March 22, 2007

PubTalk 3/2007 — Impact!

Piecing together the story of a giant meteorite crater beneath the Atlantic coast

By David S. Powars, Geologist, and R.D. Catchings, Geophysicist

  • Buried under Chesapeake Bay is a very well preserved impact structure 56 miles across and more than 2 miles deep
  • Following clues from drill holes and seismic imagery, careful
...
Image: Eastern Shore of Maryland Coastal Wetland

Eastern Shore of Maryland Coastal Wetland

An example of a disappearing marsh in the Mid-Atlantic USA.

Hillshade showing topographic changes before and after develop.

Hillshade showing topographic changes before and after suburban develop in Tributary 104 located in Clarksburg, MD. Left photo is from 2002 (pre-development) and right photo is from 2013 (post-development).

Image: Sinkhole in Frederick, Maryland

Sinkhole in Frederick, Maryland

Cover-collapse sinkhole in limestone near Frederick, Maryland (September 2003). Many sinkholes occur along highways where rainwater runoff is concentrated into storm drains and ditches increasing the rate of sinkhole development (note the sewer drain pipe beneath roadway).

USGS
October 10, 2018

Internship: Response of a tidal brackish marsh to global change...

Response of a tidal brackish marsh to global change drivers: an ecosystem level manipulation of warming and elevated carbon dioxide

The "Best Report" for 2014 is "Hydrogeologic characterization and assessment of bioremediation of chlorinated benzenes and benzene in wetland areas, Standard Chlorine of Delaware, Inc. Superfund Site, New Castle County, Delaware, 2009-12"

Hydrogeologic characterization and assessment of bioremediation of chlorinated benzenes and benzene in wetland areas
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Image: Methane Seeps along Offshore Virginia
June 16, 2016

Recent scientific work has confirmed the source, composition and origin of methane seeps on the Atlantic Ocean seafloor, discovered in 2012, where scientists never expected them to be.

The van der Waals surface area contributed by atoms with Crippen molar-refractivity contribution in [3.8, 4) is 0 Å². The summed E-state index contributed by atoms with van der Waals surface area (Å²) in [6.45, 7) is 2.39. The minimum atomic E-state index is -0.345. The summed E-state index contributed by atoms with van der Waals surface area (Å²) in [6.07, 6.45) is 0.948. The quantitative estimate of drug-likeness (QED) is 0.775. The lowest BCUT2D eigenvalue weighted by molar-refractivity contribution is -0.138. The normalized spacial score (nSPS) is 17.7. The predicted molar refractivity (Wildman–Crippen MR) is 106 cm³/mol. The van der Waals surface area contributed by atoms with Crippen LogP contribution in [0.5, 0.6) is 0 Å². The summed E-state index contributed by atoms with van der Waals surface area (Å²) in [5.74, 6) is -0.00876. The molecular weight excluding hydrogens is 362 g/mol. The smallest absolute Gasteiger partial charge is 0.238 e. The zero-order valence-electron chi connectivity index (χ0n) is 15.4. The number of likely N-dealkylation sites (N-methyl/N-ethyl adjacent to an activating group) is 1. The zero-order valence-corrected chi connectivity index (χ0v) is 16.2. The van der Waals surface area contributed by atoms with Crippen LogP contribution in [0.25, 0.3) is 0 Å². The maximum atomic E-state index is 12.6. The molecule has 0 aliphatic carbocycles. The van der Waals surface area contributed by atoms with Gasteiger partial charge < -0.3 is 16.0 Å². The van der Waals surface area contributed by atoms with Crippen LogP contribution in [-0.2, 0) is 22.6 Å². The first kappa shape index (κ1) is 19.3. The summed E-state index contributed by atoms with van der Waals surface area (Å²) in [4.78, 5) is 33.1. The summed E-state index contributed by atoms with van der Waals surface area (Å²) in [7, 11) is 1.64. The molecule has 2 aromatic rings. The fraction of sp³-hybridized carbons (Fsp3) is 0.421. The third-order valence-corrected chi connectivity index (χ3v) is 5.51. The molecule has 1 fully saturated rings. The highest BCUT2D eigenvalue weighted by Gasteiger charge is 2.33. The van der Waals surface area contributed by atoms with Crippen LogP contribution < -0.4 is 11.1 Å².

As US models predicted Hurricane Joaquin washed out a road at Kitty Hawk, NC in 2015.
June 1, 2016

New USGS models help predict storm effects on beaches

As the 2016 hurricane season opens, weather forecasters, emergency managers and coastal residents have access to tools developed by the U.S. Geological Survey that predict, more precisely than ever, where beach erosion and beachfront flooding will take place during hurricanes and other storms.

 

Image: Chesapeake Bay osprey chicks mostly healthy despite toxic exposure
April 4, 2016

The world's largest breeding population of ospreys is coping well with the long-lasting residues of toxic chemicals that were banned decades ago but remain in the Chesapeake Bay food chain at varying levels, such as the pesticide DDT and insulating chemicals known as PCBs.

collage of scientists conducting science related to each mission are
March 14, 2016

Much of the coast from Maine to Virginia is more likely to change than to simply drown in response to rising seas during the next 70 years or so, according to a new study led by the U.S. Geological Survey.

Visualize Your Water EPA logo
January 13, 2016

Today, the U.S. Geological Survey and the U.S. Environmental Protection Agency announce Visualize Your Water, a citizen science challenge for high school students who live in the Great Lakes basin and Chesapeake Bay watershed. 

Screenshot of portal entry page
October 2, 2015

As the path of Hurricane Joaquin continues to move farther offshore, making landfall in the U.S. less likely, U.S. Geological Survey coastal change experts say there’s still a high probability of dune erosion along parts of the Atlantic coast, from the North Carolina Outer Banks to Cape Cod.

USGS science for a changing world logo
August 10, 2015

BALTIMORE -- Forests worldwide are vulnerable to growing risks of drought- and heat-induced tree mortality and forest die-off because of a rapidly warming Earth, according to just-published research in the scientific journal Ecosphere. The paper is an invited “ESA Centennial Paper” to commemorate the 100th anniversary of the Ecological Society of America.

USGS science for a changing world logo
August 10, 2015

BALTIMORE -- This year, scientists from the U.S. Geological Survey will present their research at the 100th annual Ecological Society of America (ESA) meeting from Aug. 9-14, 2015, in Baltimore, Maryland. The theme is "Ecological Science at the Frontier: Celebrating ESA’s Centennial." ESA is a nonpartisan, nonprofit organization of scientists founded in 1915 to promote ecological science.

USGS
June 29, 2015

Interior Department’s Northeast Climate Science Center has released a report today synthesizing the latest information on the vulnerability of species and ecosystems to climate change in a 22-state region in the Northeast and Midwest U.S.